Elections need reform

One year later, news regarding the last presidential election continues to surface. In the latest round, it has been reported President George W. Bush would have won a recount of the disputed Florida counties, though he would have lost if a statewide recount had been conducted.

Maybe.

Fortunately or unfortunately, the methods by which Florida conducted their elections preclude any hope of knowing who actually won the 2000 election, as far as votes are concerned. Either way, the Sept. 11 attacks and the resulting state of our nation prove beyond a shadow of a doubt that presidential elections must never again be allowed to boil down to a war of lawyers. The decision is just too important.

America must utilize current technology to bring its elections procedures up to date. That isn’t even a question anymore. Now, the only problem is how we will do so. States’ rights – a major point of contention during last year’s debacle – versus federal governance presents the greatest roadblock to any sweeping, nationwide shift in election methods.

Such a change would require hundreds of thousands of new computers to serve as voting machines. It would also require omputerized identification systems, technicians, software and trainers for election officials. To ensure fairness, every area of the country would have to get the equipment more or less at the same time, creating the enormous problem of who will fund the project. If left up to the states, implementation would be slow and so unevenly distributed between poorer and wealthier communities that the change would be rendered virtually pointless. On the other hand, a federally-supplied homogenous nationwide voting system would, to some, constitute unwarranted federal interference in community elections.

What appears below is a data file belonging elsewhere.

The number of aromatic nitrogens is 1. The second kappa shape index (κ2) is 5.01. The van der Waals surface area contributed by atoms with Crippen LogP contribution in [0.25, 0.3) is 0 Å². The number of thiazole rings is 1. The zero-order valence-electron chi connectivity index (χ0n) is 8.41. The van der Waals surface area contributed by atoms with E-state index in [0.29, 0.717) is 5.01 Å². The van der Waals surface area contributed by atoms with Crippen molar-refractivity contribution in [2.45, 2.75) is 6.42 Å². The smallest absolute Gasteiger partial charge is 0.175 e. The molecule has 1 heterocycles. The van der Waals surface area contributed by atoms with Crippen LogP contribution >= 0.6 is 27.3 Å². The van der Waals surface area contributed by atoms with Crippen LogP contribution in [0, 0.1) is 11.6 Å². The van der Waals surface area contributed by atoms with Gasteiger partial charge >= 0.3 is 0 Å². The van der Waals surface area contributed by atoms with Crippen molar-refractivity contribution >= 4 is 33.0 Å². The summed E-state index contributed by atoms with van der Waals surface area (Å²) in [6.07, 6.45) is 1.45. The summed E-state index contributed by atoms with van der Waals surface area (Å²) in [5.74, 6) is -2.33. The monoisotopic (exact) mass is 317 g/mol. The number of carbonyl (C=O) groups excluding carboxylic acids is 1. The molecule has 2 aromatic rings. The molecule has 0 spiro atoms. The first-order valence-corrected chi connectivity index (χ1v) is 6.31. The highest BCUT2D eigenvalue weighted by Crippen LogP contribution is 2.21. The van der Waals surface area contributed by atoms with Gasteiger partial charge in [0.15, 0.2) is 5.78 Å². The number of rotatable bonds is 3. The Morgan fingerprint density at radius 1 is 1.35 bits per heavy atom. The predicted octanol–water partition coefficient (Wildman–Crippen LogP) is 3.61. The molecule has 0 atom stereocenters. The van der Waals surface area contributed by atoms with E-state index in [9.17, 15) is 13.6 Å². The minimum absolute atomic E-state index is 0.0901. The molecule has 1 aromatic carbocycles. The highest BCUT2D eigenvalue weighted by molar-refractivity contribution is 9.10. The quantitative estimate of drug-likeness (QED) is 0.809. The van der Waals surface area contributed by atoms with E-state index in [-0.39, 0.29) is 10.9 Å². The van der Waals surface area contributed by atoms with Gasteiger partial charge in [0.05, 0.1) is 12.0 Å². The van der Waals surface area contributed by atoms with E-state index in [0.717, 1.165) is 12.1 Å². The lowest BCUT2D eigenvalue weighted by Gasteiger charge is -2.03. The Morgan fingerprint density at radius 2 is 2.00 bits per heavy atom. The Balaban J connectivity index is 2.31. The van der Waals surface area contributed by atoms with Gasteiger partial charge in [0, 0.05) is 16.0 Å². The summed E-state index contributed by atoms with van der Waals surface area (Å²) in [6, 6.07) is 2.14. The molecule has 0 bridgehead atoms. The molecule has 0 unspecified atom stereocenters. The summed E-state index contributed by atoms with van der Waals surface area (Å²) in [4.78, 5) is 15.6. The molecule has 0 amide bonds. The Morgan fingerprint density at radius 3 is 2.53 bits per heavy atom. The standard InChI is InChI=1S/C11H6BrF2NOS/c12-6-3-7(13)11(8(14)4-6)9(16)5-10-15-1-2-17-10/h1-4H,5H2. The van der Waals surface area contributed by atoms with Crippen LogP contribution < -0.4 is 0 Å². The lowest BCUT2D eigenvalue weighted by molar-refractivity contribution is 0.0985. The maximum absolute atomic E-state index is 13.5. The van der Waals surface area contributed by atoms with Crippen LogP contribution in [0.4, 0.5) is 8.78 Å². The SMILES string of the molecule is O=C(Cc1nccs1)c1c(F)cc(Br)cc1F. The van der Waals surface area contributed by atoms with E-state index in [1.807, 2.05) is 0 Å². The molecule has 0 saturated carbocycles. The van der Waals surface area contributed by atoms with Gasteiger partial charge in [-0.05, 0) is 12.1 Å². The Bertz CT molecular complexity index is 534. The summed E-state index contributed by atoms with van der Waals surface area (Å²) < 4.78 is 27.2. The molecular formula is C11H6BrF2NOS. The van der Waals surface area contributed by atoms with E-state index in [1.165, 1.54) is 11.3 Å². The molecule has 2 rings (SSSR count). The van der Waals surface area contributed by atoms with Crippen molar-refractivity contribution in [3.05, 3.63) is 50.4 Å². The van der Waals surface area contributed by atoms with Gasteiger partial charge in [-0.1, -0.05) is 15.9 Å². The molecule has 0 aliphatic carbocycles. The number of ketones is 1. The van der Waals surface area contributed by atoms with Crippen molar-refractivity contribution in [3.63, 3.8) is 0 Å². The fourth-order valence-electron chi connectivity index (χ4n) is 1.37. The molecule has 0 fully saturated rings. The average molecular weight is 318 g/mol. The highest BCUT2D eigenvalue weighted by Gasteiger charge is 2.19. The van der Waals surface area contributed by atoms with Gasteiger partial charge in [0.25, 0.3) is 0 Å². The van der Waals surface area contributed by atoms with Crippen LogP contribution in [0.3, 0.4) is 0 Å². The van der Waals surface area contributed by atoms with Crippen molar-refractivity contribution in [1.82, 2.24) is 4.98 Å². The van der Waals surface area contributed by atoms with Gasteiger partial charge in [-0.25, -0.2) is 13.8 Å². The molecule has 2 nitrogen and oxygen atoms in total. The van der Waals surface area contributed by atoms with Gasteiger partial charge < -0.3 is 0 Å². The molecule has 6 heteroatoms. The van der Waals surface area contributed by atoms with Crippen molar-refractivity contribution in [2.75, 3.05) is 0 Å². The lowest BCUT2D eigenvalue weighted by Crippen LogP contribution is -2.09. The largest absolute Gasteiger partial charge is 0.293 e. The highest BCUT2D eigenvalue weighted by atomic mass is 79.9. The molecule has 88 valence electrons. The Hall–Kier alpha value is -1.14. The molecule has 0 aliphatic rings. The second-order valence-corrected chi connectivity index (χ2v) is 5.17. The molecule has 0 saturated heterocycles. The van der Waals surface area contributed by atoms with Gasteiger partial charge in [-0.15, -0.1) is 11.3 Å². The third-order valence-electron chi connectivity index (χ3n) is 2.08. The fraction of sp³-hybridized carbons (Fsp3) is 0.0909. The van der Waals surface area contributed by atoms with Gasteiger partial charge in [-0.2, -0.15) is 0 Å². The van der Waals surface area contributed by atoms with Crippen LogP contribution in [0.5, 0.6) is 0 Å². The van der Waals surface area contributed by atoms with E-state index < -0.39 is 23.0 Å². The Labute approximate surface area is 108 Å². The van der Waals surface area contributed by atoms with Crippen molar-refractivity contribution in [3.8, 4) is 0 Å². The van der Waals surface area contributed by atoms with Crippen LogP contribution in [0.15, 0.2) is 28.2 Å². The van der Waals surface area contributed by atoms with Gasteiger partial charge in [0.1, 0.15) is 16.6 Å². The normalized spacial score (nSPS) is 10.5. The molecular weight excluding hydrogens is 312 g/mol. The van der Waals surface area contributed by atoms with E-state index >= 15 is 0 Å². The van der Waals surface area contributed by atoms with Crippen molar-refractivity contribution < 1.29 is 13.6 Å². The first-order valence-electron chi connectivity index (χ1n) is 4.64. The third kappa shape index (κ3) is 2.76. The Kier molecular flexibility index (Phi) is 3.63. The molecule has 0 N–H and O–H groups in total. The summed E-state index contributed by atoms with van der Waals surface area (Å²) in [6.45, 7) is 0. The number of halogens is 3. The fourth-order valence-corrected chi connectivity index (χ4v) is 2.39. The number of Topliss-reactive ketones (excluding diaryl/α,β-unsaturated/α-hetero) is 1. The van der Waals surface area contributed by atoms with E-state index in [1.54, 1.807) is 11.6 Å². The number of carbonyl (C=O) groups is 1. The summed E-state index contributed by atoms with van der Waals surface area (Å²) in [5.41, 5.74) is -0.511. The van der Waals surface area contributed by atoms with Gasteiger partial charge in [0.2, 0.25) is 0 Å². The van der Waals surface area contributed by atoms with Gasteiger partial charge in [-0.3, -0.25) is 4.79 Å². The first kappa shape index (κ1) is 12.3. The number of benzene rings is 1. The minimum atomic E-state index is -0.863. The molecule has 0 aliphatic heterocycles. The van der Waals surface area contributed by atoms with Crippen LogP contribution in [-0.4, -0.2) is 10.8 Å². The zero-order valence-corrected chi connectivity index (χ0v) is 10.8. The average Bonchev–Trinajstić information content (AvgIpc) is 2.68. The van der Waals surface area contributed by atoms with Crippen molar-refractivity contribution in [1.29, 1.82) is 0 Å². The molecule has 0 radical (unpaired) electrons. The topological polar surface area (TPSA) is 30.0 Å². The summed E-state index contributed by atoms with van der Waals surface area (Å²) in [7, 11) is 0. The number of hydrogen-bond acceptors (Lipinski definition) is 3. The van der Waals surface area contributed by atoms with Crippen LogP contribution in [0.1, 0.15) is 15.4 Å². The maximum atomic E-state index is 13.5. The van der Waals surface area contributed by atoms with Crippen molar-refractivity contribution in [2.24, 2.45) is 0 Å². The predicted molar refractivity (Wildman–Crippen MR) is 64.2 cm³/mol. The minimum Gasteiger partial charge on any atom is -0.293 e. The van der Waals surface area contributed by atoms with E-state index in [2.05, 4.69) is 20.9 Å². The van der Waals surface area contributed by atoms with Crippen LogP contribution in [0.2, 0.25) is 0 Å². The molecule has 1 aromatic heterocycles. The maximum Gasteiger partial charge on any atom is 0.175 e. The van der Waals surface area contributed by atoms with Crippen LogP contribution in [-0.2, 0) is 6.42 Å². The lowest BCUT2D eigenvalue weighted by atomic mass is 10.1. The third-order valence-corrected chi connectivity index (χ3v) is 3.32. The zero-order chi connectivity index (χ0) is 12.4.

But there is a middle ground. The U.S. government should pay for all the new machines and ensure they are being used by state elections officials. However, their influence must end there. Election oversight and judging should continue to be monitored by state governments, as it is now.

By funding the overhaul, the federal government would have to be responsible not only for the machines, but the software they use. As a result, the general practice of voting would become more accurate, faster and regular across state and district lines. Controlling only these superficial aspects of the voting practice, if done correctly, would not subvert individual states’ authority. Essentially, federal authorities would direct voting, not elections. And last year’s presidential election snafu shows how important seemingly insignificant aspects like a ballot’s layout can become.

By nationally standardizing the nuts and bolts just of the actual voting, the government can remove electoral power from the courts and help put it back in the hands of its rightful caretakers: the people.